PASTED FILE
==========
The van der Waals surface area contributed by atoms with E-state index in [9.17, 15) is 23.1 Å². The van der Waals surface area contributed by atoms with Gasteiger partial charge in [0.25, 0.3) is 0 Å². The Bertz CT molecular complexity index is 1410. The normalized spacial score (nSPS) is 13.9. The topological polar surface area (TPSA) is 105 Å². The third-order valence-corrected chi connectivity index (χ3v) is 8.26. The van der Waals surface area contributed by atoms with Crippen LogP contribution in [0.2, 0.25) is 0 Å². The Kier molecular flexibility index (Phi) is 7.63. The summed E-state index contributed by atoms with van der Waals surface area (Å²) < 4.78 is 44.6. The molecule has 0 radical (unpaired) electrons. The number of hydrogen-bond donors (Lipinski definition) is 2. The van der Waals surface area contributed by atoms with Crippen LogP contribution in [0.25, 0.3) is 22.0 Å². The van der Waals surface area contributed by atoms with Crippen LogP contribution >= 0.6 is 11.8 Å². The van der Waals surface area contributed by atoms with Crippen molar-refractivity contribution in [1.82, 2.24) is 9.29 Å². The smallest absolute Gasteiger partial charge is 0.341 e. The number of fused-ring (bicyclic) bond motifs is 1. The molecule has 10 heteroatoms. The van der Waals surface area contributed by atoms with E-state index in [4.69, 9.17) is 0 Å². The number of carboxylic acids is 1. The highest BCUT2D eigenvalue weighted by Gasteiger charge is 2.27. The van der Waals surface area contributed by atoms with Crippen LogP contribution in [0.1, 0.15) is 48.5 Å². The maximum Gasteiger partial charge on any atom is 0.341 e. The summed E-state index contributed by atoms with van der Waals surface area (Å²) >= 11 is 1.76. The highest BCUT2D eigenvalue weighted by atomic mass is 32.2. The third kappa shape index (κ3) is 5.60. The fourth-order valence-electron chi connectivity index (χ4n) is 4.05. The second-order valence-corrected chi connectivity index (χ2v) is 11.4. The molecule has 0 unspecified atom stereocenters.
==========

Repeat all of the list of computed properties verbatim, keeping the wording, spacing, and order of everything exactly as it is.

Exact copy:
The van der Waals surface area contributed by atoms with E-state index in [9.17, 15) is 23.1 Å². The van der Waals surface area contributed by atoms with Gasteiger partial charge in [0.25, 0.3) is 0 Å². The Bertz CT molecular complexity index is 1410. The normalized spacial score (nSPS) is 13.9. The topological polar surface area (TPSA) is 105 Å². The third-order valence-corrected chi connectivity index (χ3v) is 8.26. The van der Waals surface area contributed by atoms with Crippen LogP contribution in [0.2, 0.25) is 0 Å². The Kier molecular flexibility index (Phi) is 7.63. The summed E-state index contributed by atoms with van der Waals surface area (Å²) < 4.78 is 44.6. The molecule has 0 radical (unpaired) electrons. The number of hydrogen-bond donors (Lipinski definition) is 2. The van der Waals surface area contributed by atoms with Crippen LogP contribution in [0.25, 0.3) is 22.0 Å². The van der Waals surface area contributed by atoms with Crippen LogP contribution >= 0.6 is 11.8 Å². The van der Waals surface area contributed by atoms with Crippen molar-refractivity contribution in [1.82, 2.24) is 9.29 Å². The smallest absolute Gasteiger partial charge is 0.341 e. The number of fused-ring (bicyclic) bond motifs is 1. The molecule has 10 heteroatoms. The van der Waals surface area contributed by atoms with E-state index in [4.69, 9.17) is 0 Å². The number of carboxylic acids is 1. The highest BCUT2D eigenvalue weighted by Gasteiger charge is 2.27. The van der Waals surface area contributed by atoms with Crippen LogP contribution in [0.1, 0.15) is 48.5 Å². The maximum Gasteiger partial charge on any atom is 0.341 e. The summed E-state index contributed by atoms with van der Waals surface area (Å²) >= 11 is 1.76. The highest BCUT2D eigenvalue weighted by atomic mass is 32.2. The third kappa shape index (κ3) is 5.60. The fourth-order valence-electron chi connectivity index (χ4n) is 4.05. The second-order valence-corrected chi connectivity index (χ2v) is 11.4. The molecule has 0 unspecified atom stereocenters.